Chart Week: September 18, 1982
Song: “Somebody’s Baby” – Jackson Browne
Chart Position: #18, 8th week on the chart. Peaked at #7 for three weeks in October.
I loved this song when I was 11. It wasn’t because I was a big Jackson Browne fan, or because it was a fantastic song. No, it was solely because it was the lead single off the soundtrack for Fast Times at Ridgemont High, arguably the greatest movie ever made about being in high school.
There was a long stretch of time when I could probably have quoted 90% of Fast Time’s dialogue back to you. But that wasn’t until 1987 or so.
Why did it take that long? Because I was not allowed to see R-rated movies in 1982.
Still, I got sucked into the cultural vortex Fast Times created when I started six grade in September 1982. Enough of my friends had seen it – or more likely had older siblings that had seen it – that you couldn’t not hear quotes from the film throughout the school day. Like most kids I was a social opportunist, and if quoting a movie I hadn’t actually seen could get me some cred in hallways and locker room of Pittman Hills Middle School, I was all in. I had no idea who Jeff Spicoli was, but I going to say “Hey Bud, let’s party,” anytime I had the chance.
My mom could stop me from seeing the movie, but she couldn’t keep me from hearing its music. Thus I fell in love with the biggest hit of Jackson Browne’s career. I didn’t consider it odd for a 34-year-old, widowed, soon-to-be divorced, father who was several years removed from his most recent, biggest hit to be singing about the lives of high schoolers. All I knew was that his song was from a movie that the cool kids were talking about, which meant the song must be cool.
I still think it’s a pretty good track. It tells a pretty standard story of wanting to be with someone, but thinking that they are unattainable. There are probably a million songs that tell the same story. So just because it’s an old dude singing doesn’t mean it isn’t also applicable to teens.
As I aged, Browne’s presence on the soundtrack made less sense to me. This was a movie about kids in Southern California. Shouldn’t Spicoli and his buddies have been listening to surf punk? Half the girls at Ridgemont High dressed like Pat Benatar, but there are none of her songs in the movie or on the album. While the Go Go’s “We Got the Beat” plays over the opening montage, there are no other examples of SoCal New Wave nor any of the hair metal that was developing in LA.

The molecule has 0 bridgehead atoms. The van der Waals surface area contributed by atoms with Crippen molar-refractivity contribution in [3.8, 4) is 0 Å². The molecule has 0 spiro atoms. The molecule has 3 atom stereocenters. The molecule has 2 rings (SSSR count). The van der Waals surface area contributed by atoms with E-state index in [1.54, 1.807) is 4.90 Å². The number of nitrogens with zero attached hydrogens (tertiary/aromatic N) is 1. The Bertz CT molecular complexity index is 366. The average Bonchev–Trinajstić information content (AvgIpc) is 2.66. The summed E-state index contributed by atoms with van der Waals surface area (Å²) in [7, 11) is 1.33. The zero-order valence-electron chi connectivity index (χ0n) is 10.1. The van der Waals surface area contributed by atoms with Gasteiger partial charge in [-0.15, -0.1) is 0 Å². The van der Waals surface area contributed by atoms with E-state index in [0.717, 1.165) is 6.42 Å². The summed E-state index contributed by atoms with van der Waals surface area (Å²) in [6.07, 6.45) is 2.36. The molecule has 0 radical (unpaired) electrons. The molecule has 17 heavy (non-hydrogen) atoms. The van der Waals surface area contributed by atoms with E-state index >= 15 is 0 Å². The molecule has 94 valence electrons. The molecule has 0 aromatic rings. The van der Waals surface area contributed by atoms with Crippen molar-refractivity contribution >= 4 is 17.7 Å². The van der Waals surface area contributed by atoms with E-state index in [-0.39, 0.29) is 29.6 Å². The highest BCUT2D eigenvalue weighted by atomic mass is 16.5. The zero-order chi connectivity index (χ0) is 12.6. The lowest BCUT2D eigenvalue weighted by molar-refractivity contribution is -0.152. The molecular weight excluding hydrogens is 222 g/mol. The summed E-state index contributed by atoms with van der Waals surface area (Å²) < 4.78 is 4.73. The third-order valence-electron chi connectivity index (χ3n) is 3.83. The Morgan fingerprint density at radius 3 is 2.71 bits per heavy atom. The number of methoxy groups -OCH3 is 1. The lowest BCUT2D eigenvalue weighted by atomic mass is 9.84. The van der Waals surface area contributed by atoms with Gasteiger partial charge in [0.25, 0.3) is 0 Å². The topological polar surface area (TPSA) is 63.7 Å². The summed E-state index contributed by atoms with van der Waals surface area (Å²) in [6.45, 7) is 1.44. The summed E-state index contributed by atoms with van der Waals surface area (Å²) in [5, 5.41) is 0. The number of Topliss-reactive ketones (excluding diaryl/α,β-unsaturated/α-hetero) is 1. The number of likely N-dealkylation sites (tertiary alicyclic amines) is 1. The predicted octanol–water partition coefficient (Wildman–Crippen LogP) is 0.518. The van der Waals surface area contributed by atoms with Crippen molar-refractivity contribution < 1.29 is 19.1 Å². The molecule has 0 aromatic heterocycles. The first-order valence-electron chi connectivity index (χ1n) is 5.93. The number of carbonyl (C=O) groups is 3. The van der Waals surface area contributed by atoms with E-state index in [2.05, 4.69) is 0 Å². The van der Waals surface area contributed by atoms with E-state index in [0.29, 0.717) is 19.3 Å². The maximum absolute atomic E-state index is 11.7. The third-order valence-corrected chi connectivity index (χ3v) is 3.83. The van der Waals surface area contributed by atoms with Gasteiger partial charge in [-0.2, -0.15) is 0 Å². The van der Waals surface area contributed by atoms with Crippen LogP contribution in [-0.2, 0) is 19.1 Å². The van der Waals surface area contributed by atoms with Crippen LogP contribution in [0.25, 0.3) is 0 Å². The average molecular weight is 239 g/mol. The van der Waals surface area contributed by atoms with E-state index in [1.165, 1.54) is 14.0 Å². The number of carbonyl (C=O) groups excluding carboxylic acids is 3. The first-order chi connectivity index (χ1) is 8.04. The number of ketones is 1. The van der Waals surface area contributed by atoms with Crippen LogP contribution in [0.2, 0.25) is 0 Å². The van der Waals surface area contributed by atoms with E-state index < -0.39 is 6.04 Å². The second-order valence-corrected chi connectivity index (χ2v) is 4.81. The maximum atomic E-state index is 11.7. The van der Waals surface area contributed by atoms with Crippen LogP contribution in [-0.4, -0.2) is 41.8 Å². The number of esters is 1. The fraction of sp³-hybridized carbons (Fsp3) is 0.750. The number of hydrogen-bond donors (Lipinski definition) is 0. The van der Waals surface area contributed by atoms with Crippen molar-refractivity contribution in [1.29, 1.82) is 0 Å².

Instead we got Jackson Browne and a bunch of other odd choices.
The double-album soundtrack also features songs by four former Eagles, Stevie Nicks, Donna Summer, Jimmy Buffet, Graham Nash, and Poco. Not exactly artists who were on the cutting edge or whose prime audience was teenagers. It smacks of a collection put together by label executives nervous about filling it with unproven artists, and instead chose to go with established names who would give it more mainstream appeal.
They had to sell albums, I get it. But those choices keep the Fast Times soundtrack from being a cultural signpost for Gen X the way the movie was.
I will never be able to listen to this song without thinking of the fall of 1982, starting middle school, and Fast Times. Sometimes nostalgia can elevate an otherwise unremarkable song into one that is timeless. 7/10
Or Van Halen, who the closing credits say Spicoli hired with the reward money earned from saving Brooke Shields from drowning. ↩
“We Got the Beat” is not on the soundtrack. Instead the Go Go’s “Speeding,” a B-side from the Vacation album, was included. ↩
Don Henley, Joe Walsh, Timothy B. Schmit, and Don Felder. Glenn Frey must have been busy. ↩